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Helping midwives save mothers’ lives in Uzbekistan

26 August 2019
Midwife Venera Jumabayeva assists a new mother
Midwife Venera Jumabayeva assists new mother Munira Kholmurodova at a maternity hospital in Kanlikul district, Uzbekistan. Photo: UNFPA Uzbekistan

KANLIKUL, Uzbekistan — Darigul Kholmurodova and her family were having breakfast one morning when her pregnant daughter-in-law started to feel unwell. “She was just lying there and crying,” Darigul recalls. “Immediately after I finished milking my cow, I took her to the hospital.”

At the maternity hospital, they found the doctor already busy in surgery. While they waited, Darigul’s daughter-in-law, Munira Kholmurodova, began to go into labour. Assisted by a midwife, she gave birth to her third child, a son. Then, she started bleeding.

“I was so scared that I would not be able to hug my child,” Munira says.

Post-partum haemorrhage accounts for one-fourth of maternal deaths worldwide, and is one of the leading causes of maternal morbidity and mortality in Uzbekistan, along with eclampsia/pre-eclampsia and genital sepsis. The country’s maternal mortality rate has been declining steadily: from 33.1 deaths per 100,000 live births in 2000 to 19.0 in 2015, according to the State Committee on Statistics. But the vast majority of the deaths that still occur would have been preventable if quality maternal-health care and emergency-care services were provided in an efficient and timely manner.

Cases of bleeding after birth have not always been well-handled due to a lack of training and set procedures, says Gauvharay Abdullayeva, an obstetrician-gynaecologist in the maternity branch of Kanlikul District Health Department.

“The delivery room is full of medical staff, everybody screaming and running around in turmoil, no one listening to each other,” she says. “Someone rushes into intensive care, and others are running for something else. As a result, a lot of time is lost.”

 

Fortunately for Munira Kholmurodova, the midwife who admitted her to the hospital and attended her birth had received training in preventing and treating post-partum haemorrhage as part of a partnership between UNFPA, the Ministry of Health of the Republic of Uzbekistan, and the international humanitarian group LDS Charities. Initiated in 2015 and based on international standards, the trainings have reached 1,200 hospital-level midwives to date.

“Until recently, the function of midwives during childbirth and labour, and in the management of post-partum complications, was very limited,” says Bekhruz Yusupov, National Programme Analyst on Reproductive Health at UNFPA Uzbekistan. “Thanks to the skills obtained during the trainings, midwives have been able to become active team players in labour management, developing local protocols that define essential measures and steps to prevent life-threatening complications.”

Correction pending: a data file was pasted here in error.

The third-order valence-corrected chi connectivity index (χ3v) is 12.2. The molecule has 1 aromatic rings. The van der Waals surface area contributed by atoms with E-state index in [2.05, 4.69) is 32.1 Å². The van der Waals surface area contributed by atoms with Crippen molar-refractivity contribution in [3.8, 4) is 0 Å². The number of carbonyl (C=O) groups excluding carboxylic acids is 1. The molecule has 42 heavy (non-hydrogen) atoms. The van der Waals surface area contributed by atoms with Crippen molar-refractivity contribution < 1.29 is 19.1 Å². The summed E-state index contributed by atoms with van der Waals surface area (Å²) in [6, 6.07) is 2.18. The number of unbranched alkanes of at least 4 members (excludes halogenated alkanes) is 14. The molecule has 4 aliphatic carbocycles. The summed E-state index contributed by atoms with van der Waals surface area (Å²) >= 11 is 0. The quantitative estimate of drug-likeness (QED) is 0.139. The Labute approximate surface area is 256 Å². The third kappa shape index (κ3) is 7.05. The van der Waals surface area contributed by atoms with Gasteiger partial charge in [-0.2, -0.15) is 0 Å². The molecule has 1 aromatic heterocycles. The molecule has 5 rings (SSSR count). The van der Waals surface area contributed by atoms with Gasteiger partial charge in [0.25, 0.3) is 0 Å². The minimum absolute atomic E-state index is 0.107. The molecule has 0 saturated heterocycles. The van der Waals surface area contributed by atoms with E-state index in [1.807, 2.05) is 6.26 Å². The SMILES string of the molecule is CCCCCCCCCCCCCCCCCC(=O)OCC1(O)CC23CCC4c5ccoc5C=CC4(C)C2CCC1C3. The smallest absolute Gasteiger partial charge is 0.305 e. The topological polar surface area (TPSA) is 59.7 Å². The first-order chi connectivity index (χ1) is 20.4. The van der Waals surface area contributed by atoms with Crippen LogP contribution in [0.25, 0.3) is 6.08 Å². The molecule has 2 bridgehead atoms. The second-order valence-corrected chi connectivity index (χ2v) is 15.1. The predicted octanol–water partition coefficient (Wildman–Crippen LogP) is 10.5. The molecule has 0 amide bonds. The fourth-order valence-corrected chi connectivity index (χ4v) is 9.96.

As a result, Yusupov says, maternities covered by the trainings have seen a decrease in massive haemorrhage cases requiring robust medical interventions. Moreover, there have been no cases of haemorrhage-related maternal death in the hospitals and clinics where personnel received training.

“The knowledge gained during the training course helped me a lot,” says Venera Jumabayeva, the Kanlikul District Health Department midwife who attended Munira Kholmurodova’s birth.

Venera Jumabayeva and other midwives participate in a training organized by UNFPA and the Ministry of Health of the Republic of Uzbekistan. Photo: UNFPA Uzbekistan

“When the patient started bleeding due to her uterus weakening after giving birth, Venera immediately carried out all the necessary emergency measures. She called in the team, performed the necessary bimanual compression of the uterus, and assessed whether there was a risk for bleeding relapse,” says obstetrician-gynaecologist Abdullayeva. “The workshops gave her and the rest of our staff practical skills on teamwork, blood-loss estimation and its further prevention that are helping us provide quality service to women, prevent maternal deaths and ensure recovery.”

UNFPA and the Ministry of Health plan to expand the training initiative to cover the entire existing midwifery workforce of more than 3,500 hospital-level midwives in Uzbekistan. It is expected that the impact of these skills-oriented trainings will contribute further to eliminating preventable maternal deaths. Recognition of the importance of high-quality midwifery services and investments in their capacity enhancement will help ensure the sustainability of this impact and the achievement of health-related Sustainable Development Goals (SDGs) targets in Uzbekistan.

After Jumabayeva helped stabilize Munira Kholmurodova’s condition, the patient was examined by doctors who provided further care and treatment. As a result, she was able to recover and return home healthy with her baby.

“Thank God he was born. We named him Sulton,” Kholmurodova says. “I am so happy that I can hug my child. I am grateful to everyone, particularly to Venera, for all the care she provided.”